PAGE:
Viral infections commonly affect the upper or lower respiratory tract. Although respiratory infections can be classified by the causative virus (eg, influenza), they are generally classified clinically according to syndrome (eg, the common cold, bronchiolitis, croup, pneumonia). Although specific pathogens commonly cause characteristic clinical manifestations (eg, rhinovirus typically causes the common cold, respiratory syncytial virus [RSV] typically causes bronchiolitis), each can cause many of the viral respiratory syndromes.
Severity of viral respiratory illness varies widely; severe disease is more likely in older patients and infants. Morbidity may result directly from viral infection or may be indirect, due to exacerbation of underlying cardiopulmonary conditions or bacterial superinfection of the lung, paranasal sinuses, or middle ear.
Viral respiratory infections are typically diagnosed clinically based on symptoms and local epidemiology. For patient care, diagnosing the syndrome is usually sufficient; identification of a specific pathogen is rarely necessary.
Diagnostic testing should typically be reserved for the following:
Pathogen identification can be important in the rare instances when specific antiviral therapy is contemplated. Currently, such instances are limited to early or severe influenza, COVID-19, severe adenovirus pneumonia, or RSV infection in severely immunocompromised patients. Identifying the specific pathogen, (particularly the influenza virus or RSV in hospitalized patients or patients residing in a facility) may also be important for identifying and containing potential outbreaks.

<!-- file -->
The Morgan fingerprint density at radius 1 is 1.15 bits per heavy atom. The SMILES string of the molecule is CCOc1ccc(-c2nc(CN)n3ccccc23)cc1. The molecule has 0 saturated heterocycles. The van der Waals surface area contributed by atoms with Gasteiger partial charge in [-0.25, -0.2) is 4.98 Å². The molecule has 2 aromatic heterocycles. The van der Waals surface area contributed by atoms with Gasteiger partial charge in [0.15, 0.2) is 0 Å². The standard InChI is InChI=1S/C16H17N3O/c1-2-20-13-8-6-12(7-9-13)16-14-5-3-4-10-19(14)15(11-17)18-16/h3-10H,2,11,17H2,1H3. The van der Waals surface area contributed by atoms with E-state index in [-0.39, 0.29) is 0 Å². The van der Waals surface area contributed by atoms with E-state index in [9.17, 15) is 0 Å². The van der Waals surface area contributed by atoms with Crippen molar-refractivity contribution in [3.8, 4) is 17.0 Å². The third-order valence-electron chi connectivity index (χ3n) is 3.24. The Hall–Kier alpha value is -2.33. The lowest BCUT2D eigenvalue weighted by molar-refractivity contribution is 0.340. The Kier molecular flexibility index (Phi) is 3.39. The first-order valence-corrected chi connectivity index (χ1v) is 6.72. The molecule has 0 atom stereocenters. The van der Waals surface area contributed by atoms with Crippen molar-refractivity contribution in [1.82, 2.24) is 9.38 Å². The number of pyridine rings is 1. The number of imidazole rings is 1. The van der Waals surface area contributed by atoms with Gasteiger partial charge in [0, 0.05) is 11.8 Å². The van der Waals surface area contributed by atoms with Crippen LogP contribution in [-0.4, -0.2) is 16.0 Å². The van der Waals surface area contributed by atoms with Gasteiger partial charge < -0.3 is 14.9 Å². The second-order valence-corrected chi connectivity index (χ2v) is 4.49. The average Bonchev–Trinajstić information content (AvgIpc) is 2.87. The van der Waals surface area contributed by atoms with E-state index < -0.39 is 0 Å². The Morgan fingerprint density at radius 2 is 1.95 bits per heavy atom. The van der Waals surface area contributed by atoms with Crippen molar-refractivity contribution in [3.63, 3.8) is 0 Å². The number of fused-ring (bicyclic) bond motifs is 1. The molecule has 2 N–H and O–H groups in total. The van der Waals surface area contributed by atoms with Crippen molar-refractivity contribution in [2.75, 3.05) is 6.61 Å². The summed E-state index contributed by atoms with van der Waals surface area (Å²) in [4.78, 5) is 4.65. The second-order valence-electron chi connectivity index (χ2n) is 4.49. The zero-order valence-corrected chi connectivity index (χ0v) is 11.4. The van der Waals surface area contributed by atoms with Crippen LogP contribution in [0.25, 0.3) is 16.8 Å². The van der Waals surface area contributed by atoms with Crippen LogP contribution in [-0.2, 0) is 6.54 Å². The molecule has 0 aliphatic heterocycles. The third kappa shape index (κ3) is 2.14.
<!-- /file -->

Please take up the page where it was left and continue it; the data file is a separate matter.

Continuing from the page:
Rapid point-of-care antigen-based diagnostic tests are readily available for influenza, RSV, and SARS-CoV-2, but have poorer sensitivity than laboratory tests. Point-of-care tests are typically reserved for cases when clinical diagnosis is uncertain and
Polymerase chain reaction (PCR)-based detection of viral pathogens in a multiplex panel (or individually for influenza, RSV, and SARS-CoV-2) is available in many clinical laboratories. These tests are rapid and more sensitive than point-of-care tests and, when available, are preferred for clinical purposes.
Cell culture or serologic tests are slower than PCR tests but may be useful for epidemiologic surveillance.
Treatment of viral respiratory infections is usually supportive.
Antibacterial drugs are ineffective against viral pathogens, and prophylaxis against secondary bacterial infections is not recommended. Antibiotics should be given only when secondary bacterial infections develop. In patients with chronic lung disease, antibiotics may be given with less restriction.
Aspirin should not be used in patients aged ≤ 18 years with a suspected viral respiratory tract infection, because Reye syndrome is a risk.
Some patients continue to cough for weeks after resolution of an upper respiratory infection; these symptoms may lessen with use of an inhaled bronchodilator or corticosteroids.
In some cases, antiviral drugs are useful: